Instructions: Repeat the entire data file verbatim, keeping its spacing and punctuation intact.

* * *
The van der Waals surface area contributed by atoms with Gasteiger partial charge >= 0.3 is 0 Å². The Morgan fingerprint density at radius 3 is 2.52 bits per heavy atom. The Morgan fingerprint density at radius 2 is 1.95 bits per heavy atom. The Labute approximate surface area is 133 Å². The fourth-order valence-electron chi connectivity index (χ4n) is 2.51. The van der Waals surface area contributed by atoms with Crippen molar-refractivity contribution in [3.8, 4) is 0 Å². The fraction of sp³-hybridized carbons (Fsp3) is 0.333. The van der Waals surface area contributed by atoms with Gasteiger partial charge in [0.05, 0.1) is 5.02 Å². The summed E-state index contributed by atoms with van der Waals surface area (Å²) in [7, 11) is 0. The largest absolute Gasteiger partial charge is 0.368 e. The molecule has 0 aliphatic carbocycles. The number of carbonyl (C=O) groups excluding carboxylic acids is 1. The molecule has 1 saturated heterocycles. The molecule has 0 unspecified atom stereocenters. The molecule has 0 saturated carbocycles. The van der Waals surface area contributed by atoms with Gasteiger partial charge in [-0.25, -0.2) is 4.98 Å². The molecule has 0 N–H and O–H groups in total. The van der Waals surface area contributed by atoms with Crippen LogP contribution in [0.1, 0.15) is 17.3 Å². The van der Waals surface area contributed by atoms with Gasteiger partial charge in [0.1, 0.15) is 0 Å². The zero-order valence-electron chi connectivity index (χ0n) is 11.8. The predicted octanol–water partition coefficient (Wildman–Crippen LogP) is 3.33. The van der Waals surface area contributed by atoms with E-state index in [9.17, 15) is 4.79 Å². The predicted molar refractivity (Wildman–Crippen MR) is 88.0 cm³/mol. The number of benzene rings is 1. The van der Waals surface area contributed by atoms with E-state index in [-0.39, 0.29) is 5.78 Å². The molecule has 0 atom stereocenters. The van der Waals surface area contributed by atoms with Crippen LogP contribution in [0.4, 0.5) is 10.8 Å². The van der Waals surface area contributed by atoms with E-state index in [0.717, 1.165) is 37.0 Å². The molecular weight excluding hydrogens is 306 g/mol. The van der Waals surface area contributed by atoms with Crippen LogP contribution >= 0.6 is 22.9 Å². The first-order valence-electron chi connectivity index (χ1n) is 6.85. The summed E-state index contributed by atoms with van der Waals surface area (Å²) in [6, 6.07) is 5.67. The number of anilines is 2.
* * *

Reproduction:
The van der Waals surface area contributed by atoms with Gasteiger partial charge >= 0.3 is 0 Å². The Morgan fingerprint density at radius 3 is 2.52 bits per heavy atom. The Morgan fingerprint density at radius 2 is 1.95 bits per heavy atom. The Labute approximate surface area is 133 Å². The fourth-order valence-electron chi connectivity index (χ4n) is 2.51. The van der Waals surface area contributed by atoms with Crippen molar-refractivity contribution in [3.8, 4) is 0 Å². The fraction of sp³-hybridized carbons (Fsp3) is 0.333. The van der Waals surface area contributed by atoms with Gasteiger partial charge in [0.05, 0.1) is 5.02 Å². The summed E-state index contributed by atoms with van der Waals surface area (Å²) in [7, 11) is 0. The largest absolute Gasteiger partial charge is 0.368 e. The molecule has 0 aliphatic carbocycles. The number of carbonyl (C=O) groups excluding carboxylic acids is 1. The molecule has 1 saturated heterocycles. The molecule has 0 unspecified atom stereocenters. The molecule has 0 saturated carbocycles. The van der Waals surface area contributed by atoms with Gasteiger partial charge in [-0.25, -0.2) is 4.98 Å². The molecule has 0 N–H and O–H groups in total. The van der Waals surface area contributed by atoms with Crippen LogP contribution in [0.1, 0.15) is 17.3 Å². The van der Waals surface area contributed by atoms with Gasteiger partial charge in [0.1, 0.15) is 0 Å². The zero-order valence-electron chi connectivity index (χ0n) is 11.8. The predicted octanol–water partition coefficient (Wildman–Crippen LogP) is 3.33. The van der Waals surface area contributed by atoms with E-state index in [9.17, 15) is 4.79 Å². The predicted molar refractivity (Wildman–Crippen MR) is 88.0 cm³/mol. The number of benzene rings is 1. The van der Waals surface area contributed by atoms with E-state index in [-0.39, 0.29) is 5.78 Å². The molecule has 0 atom stereocenters. The van der Waals surface area contributed by atoms with Crippen LogP contribution in [0.4, 0.5) is 10.8 Å². The van der Waals surface area contributed by atoms with E-state index in [0.717, 1.165) is 37.0 Å². The molecular weight excluding hydrogens is 306 g/mol. The van der Waals surface area contributed by atoms with Crippen LogP contribution >= 0.6 is 22.9 Å². The first-order valence-electron chi connectivity index (χ1n) is 6.85. The summed E-state index contributed by atoms with van der Waals surface area (Å²) in [6, 6.07) is 5.67. The number of anilines is 2.